Discussing the Quality of Fatherhood in Cormac McCarthy’s the Road

Category: Hobbies
Last Updated: 16 May 2023
Essay type: Argumentative
Pages: 3 Views: 153

"The Road" Argumentative Essay

The Road by Cormac McCarthy is a gripping post-cataclysmic novel featuring a father and his young son as they venture across an ashen wasteland once known as America. In this unrecognizable world, the father is forced to be a strong role model for his son, and he is. The father in the road is indeed a good father, the best he can be in his situation. The man is a good father because he constantly attempts to protect the boy physically - despite his own morals - and always tries to provide for the boy no matter what.

As the duo treks south through America, they sporadically come across a number of foes. The very first of these enemies is a cannibal trucker, part of a bigger group. In order to relieve himself, he comes into the woods where the boy and the man are hiding. As he spots the duo, the trucker quickly attempts to alert his crew, but the man aims the gun and threatens to kill the trucker, saying, "You think I won't kill you but you're wrong.

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But what I'd rather do is take you up this road a mile or so and then turn you loose. That's all the head start we need. You won't find us. You won't even know which way we went." (McCarthy 65). In this small excerpt, two things are quickly established: one, the man would prefer a nonviolent solution over a violent one. He gives the trucker a choice to leave without any conflict, so he quite obviously doesn't want to kill anybody. The second thing established is that the man would also do anything to protect the boy. The trucker is constantly eyeing the boy, and implies early that he is a cannibal.

At the top of page 65, after the trucker's eyes wander to the boy again, the man says "If you look at him again I'll shoot you." (McCarthy 65); and the man does indeed end up shooting the trucker: "[The trucker] dove and grabbed the boy and rolled and came up holding him against his chest with the knife at his throat... [The man] leveled the pistol and fired from a two-handed position balanced on both knees at a distance of six feet. [The trucker] fell back instantly and lay with blood bubbling from the hole in his forehead." (McCarthy 66). Despite his desire to leave the trucker be and depart without any conflict, the man was forced to murder in order to protect the boy, his only source of joy left in the world.

In the new world, resources are hard to come by; one of the most scarce is food. All the grocery stores and supermarkets are long gone, as are any crops. The father and his young protege are constantly searching for food, and are constantly starving; any food they can find is a godsend. For this reason, the father will do anything for food in order to guarantee that he and his son will live to see the next day. One such example of this is when the two pair unknowingly enter a house occupied by cannibals.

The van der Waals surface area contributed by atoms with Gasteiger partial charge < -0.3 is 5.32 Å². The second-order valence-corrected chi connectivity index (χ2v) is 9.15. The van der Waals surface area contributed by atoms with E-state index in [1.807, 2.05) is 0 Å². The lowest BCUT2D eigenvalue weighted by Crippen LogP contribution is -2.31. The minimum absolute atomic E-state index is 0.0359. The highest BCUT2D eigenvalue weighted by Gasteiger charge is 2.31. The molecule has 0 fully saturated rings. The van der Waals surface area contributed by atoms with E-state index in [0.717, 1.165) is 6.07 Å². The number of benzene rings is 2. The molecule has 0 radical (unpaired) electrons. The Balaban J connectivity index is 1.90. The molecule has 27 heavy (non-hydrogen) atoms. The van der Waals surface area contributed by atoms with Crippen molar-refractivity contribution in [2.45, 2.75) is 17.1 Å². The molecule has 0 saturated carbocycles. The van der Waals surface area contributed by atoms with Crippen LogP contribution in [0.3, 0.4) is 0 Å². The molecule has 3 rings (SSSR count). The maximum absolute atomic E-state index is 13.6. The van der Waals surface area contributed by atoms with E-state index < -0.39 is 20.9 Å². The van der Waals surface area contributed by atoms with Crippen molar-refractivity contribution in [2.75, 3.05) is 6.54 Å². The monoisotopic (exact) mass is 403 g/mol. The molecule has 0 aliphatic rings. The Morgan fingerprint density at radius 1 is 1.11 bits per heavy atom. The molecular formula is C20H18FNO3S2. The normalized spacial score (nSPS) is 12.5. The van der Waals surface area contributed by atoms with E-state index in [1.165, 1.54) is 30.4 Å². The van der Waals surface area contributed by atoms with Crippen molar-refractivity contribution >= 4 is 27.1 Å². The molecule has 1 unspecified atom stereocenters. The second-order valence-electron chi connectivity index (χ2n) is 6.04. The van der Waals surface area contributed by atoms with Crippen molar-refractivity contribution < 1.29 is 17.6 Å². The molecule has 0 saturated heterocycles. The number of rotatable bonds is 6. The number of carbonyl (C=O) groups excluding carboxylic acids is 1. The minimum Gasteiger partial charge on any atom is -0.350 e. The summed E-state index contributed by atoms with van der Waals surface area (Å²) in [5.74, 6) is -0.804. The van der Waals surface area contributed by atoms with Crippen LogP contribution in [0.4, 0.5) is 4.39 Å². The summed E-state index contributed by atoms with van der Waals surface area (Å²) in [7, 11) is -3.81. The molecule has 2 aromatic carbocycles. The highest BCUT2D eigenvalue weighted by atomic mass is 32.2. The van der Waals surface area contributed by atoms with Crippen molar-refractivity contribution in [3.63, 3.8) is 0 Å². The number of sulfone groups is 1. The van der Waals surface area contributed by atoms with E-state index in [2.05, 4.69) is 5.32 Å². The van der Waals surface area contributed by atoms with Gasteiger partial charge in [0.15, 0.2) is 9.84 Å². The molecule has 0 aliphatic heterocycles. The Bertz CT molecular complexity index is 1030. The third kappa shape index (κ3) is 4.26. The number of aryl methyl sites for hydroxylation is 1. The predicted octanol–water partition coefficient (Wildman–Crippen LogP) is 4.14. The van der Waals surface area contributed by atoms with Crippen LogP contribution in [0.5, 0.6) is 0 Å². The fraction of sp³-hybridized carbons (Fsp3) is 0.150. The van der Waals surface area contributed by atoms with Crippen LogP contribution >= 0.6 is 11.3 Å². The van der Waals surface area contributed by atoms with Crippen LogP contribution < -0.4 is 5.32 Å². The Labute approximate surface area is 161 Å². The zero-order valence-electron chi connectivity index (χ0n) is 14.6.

There are quite a few red flags to alert the father that the house was not, in fact, vacant: "The doors and the drawers were gone but the rest of it was too large to burn"; "Piled in a windrow in one corner of the room was a great heap of clothes"; "There were mattresses and bedding arranged on the floor in front of the hearth" (McCarthy 107). The man ignored all these signs, though, as the hunger was overcoming him and he believed the boy was paranoid. All of the signs of living were quite obvious, but the father overlooked all these signs due to his determination to find food for both himself and the boy. Another example of the father's need to provide for the boy is a very innocent one. The man finds a Coca-Cola, which is obviously quite scarce now:

"What is it, Papa?", [the boy said].

'It's a treat. For you.', [the man said]." (McCarthy 23).

The father finds a delicious, scarce treat and gives it to the boy without any second thought. He even resists when the boy later offers some to him: "You have some, Papa.', [the boy said].

'I want you to drink it', [the father said]." (McCarthy 23).

This shows the father's selflessness and inclination to provide for the boy.

In conclusion, the father in Cormac McCarthy's The Road is a good father because he will protect and provide for the boy no matter what. These are traits that can be found in any good, loving father. In the post-cataclysmic, destroyed world, the man could have easily abandoned the boy and fended for himself without anyone to weigh him down - but he didn't. This shows the father's relentless love for the boy, making him an amazing dad.

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Discussing the Quality of Fatherhood in Cormac McCarthy’s the Road. (2023, May 16). Retrieved from https://phdessay.com/discussing-the-quality-of-fatherhood-in-cormac-mccarthys-the-road/

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